I love having my blog to keep track of my horses progress. I wish I'd kept such a journal 10-15 years ago when I had my old horses. I miss those guys and I'd love to read stories about them.
Valentino said…
A training journal is a great tool - memory seems to slip a bit as the years carry on lol.

I think our horses have some traits in common. I often find it challenging to get my guy to move forward, except sometimes on the lunge line when he feels the need for speed and to use the whole arena :)

Glad we found each other's blogs - looking forward to reading about your progress.
Jenn said…
Ahhh...forward progress, if slow, is always progress!

Rogo sounds a lot like my Gabe when I first brought him home. Despite being an OTTB and being bred for FORWARD, he adamantly refused to go forward our first few rides. I think more out of feeling out of balance in a smaller, rounder space than the track than a lack of desire for forward. Backwards or up was his better option. We worked through that over a few months and he found his confidence and his forward button.
TBDancer said…
I did not keep a journal of my adventures with my first horse, an AQHA gelding that could be classified as a school master in today's world, but I made enough wonderful memories of him that I'm sure if I took the time to write them down, they would fill volumes ;o) I enjoy reading about others' adventures in training the young horse, especially the OTTB. You're right in that they each present challenges in their own unique way. My gelding is 16 now and he never had a problem going forward, but he has talked me out of taking real contact with him and it's like starting from scratch. Now that I know what CONTACT means in dressage, he's having to readjust HIS definition. We have some very interesting discussions, but it's all part of the journey. Keep writing! Love your blog.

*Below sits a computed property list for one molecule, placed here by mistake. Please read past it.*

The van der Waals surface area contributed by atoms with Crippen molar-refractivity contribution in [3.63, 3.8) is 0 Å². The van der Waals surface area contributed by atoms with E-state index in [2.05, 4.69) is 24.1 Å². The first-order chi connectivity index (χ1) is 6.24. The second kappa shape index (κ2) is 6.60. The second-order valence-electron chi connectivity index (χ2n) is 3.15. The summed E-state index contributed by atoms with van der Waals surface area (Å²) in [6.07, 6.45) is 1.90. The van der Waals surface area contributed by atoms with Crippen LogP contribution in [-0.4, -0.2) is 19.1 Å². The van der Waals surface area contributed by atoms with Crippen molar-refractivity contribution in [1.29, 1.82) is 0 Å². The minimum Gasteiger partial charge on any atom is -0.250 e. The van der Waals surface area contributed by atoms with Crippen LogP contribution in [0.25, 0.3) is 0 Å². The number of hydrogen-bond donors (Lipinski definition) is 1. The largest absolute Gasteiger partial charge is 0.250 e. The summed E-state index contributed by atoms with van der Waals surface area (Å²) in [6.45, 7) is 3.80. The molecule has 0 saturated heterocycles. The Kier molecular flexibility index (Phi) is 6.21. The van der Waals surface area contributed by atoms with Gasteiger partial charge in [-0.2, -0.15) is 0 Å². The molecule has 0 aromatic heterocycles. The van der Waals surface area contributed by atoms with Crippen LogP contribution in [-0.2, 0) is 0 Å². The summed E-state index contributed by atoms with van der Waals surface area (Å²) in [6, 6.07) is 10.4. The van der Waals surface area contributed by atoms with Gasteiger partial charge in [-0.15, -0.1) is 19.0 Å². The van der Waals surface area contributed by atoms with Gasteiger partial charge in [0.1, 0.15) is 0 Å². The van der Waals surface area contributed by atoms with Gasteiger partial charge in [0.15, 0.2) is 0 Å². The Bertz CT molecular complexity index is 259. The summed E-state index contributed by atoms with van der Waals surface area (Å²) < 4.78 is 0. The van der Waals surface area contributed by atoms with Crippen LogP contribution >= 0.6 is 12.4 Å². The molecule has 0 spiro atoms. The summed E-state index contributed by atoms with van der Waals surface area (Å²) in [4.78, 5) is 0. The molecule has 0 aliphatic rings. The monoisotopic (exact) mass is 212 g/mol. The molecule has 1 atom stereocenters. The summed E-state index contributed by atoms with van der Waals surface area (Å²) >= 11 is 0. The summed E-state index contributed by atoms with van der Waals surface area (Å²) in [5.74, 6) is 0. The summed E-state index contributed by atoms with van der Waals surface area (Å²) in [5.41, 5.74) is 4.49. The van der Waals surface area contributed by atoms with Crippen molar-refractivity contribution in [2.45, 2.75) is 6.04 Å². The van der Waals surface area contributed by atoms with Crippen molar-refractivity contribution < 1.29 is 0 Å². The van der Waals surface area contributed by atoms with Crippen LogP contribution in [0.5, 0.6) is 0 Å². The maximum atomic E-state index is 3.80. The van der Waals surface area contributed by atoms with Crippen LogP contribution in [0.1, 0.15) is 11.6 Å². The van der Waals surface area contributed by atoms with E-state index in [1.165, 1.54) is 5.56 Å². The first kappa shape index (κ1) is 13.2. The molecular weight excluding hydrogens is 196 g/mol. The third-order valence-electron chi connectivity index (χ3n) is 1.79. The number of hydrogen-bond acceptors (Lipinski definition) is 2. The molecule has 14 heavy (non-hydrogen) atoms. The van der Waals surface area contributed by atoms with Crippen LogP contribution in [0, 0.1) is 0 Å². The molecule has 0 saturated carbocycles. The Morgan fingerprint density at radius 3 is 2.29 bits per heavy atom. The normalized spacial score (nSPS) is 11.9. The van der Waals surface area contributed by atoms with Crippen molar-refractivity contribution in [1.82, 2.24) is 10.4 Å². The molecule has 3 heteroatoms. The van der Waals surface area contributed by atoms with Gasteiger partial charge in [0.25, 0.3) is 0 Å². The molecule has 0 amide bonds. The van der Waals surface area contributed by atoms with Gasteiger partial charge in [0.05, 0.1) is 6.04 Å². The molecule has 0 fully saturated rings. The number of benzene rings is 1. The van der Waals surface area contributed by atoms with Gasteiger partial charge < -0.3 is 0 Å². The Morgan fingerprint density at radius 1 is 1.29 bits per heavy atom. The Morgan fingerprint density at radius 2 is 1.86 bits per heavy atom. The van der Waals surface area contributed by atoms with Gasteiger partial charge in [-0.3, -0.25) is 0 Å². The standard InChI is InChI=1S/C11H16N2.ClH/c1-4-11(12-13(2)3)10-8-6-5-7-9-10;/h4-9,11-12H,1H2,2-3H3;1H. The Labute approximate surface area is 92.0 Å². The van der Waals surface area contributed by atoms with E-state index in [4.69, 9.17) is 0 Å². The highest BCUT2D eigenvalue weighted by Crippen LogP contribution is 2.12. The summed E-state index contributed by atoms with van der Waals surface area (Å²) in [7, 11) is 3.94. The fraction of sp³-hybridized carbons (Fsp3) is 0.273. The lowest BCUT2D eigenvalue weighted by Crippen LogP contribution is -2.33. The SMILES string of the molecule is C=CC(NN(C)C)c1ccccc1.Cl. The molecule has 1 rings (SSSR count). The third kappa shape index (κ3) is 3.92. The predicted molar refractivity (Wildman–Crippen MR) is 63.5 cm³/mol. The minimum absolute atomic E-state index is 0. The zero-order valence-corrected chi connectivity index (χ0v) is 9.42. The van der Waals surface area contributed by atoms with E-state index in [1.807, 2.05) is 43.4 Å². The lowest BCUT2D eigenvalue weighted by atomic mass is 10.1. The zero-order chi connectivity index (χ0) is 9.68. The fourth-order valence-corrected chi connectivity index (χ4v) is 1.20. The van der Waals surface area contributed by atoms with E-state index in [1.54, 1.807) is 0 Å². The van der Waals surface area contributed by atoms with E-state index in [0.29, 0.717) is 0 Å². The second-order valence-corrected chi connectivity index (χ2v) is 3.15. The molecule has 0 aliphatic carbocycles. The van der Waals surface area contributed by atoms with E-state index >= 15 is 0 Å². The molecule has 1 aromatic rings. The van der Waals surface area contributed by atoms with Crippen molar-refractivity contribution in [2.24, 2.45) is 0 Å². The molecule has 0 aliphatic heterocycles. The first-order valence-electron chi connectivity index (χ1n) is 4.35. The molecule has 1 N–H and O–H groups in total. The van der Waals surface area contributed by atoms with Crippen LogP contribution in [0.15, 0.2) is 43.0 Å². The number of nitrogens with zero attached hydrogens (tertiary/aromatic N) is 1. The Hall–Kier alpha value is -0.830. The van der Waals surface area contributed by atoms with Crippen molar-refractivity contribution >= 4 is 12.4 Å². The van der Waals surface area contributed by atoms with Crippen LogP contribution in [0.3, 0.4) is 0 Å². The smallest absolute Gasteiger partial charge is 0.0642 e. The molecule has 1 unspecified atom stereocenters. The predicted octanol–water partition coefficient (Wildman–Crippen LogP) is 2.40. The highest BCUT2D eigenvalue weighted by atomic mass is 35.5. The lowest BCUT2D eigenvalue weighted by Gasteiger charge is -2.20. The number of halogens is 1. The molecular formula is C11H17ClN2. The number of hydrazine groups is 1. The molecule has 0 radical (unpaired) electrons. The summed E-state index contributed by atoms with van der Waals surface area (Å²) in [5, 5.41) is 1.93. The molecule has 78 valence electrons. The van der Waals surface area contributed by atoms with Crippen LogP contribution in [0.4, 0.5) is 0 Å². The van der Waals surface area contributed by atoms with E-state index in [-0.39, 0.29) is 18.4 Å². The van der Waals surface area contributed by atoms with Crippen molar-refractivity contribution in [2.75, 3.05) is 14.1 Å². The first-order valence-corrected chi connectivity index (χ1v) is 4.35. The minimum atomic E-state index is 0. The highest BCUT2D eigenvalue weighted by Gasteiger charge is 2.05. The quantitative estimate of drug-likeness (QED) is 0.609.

Jeni said…
Hi Carol !! There is nothing wrong with slow starts with horses.

Slow and Steady wins!
Jan said…
What a wonderful story - I'm glad you shared it. What unending patience you have - and I applaud that! One of the most important qualities to have with horses, I think. And I think that I know what you mean by an indefinable way of being firm and creative with Rogo, to partially talk him through and partially reassure him through some spot of trouble. Buckshot is like that as well. Some Appaloosas have a reputation of being quite stubborn; with Buckshot, I have learned to build a partnership not with force, but with firmness, treats and praise, and being very consistent. It sometimes feels like we "discuss" things and then are able to make progress. It is a good relationship, like yours and Rogo's, but very hard to describe. I love the heartfelt love you have for him!